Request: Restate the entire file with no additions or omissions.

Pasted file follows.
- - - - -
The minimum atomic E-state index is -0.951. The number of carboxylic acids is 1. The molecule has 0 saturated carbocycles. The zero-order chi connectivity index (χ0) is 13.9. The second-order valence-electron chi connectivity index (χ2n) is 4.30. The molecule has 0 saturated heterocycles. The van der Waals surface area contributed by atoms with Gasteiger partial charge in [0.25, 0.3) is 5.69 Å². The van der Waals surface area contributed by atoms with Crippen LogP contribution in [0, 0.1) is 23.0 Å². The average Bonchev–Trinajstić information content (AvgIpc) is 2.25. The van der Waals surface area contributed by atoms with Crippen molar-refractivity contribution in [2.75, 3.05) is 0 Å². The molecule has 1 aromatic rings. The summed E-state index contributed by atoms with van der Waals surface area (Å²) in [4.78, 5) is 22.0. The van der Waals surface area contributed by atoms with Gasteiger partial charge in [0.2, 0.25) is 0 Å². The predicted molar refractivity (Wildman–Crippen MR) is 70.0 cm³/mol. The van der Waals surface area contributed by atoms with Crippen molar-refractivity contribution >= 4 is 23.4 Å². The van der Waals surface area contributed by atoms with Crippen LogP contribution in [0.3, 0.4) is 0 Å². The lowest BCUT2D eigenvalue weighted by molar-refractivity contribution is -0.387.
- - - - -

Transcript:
The minimum atomic E-state index is -0.951. The number of carboxylic acids is 1. The molecule has 0 saturated carbocycles. The zero-order chi connectivity index (χ0) is 13.9. The second-order valence-electron chi connectivity index (χ2n) is 4.30. The molecule has 0 saturated heterocycles. The van der Waals surface area contributed by atoms with Gasteiger partial charge in [0.25, 0.3) is 5.69 Å². The van der Waals surface area contributed by atoms with Crippen LogP contribution in [0, 0.1) is 23.0 Å². The average Bonchev–Trinajstić information content (AvgIpc) is 2.25. The van der Waals surface area contributed by atoms with Crippen molar-refractivity contribution in [2.75, 3.05) is 0 Å². The molecule has 1 aromatic rings. The summed E-state index contributed by atoms with van der Waals surface area (Å²) in [4.78, 5) is 22.0. The van der Waals surface area contributed by atoms with Gasteiger partial charge in [0.2, 0.25) is 0 Å². The predicted molar refractivity (Wildman–Crippen MR) is 70.0 cm³/mol. The van der Waals surface area contributed by atoms with Crippen molar-refractivity contribution >= 4 is 23.4 Å². The van der Waals surface area contributed by atoms with Crippen LogP contribution in [0.3, 0.4) is 0 Å². The lowest BCUT2D eigenvalue weighted by molar-refractivity contribution is -0.387.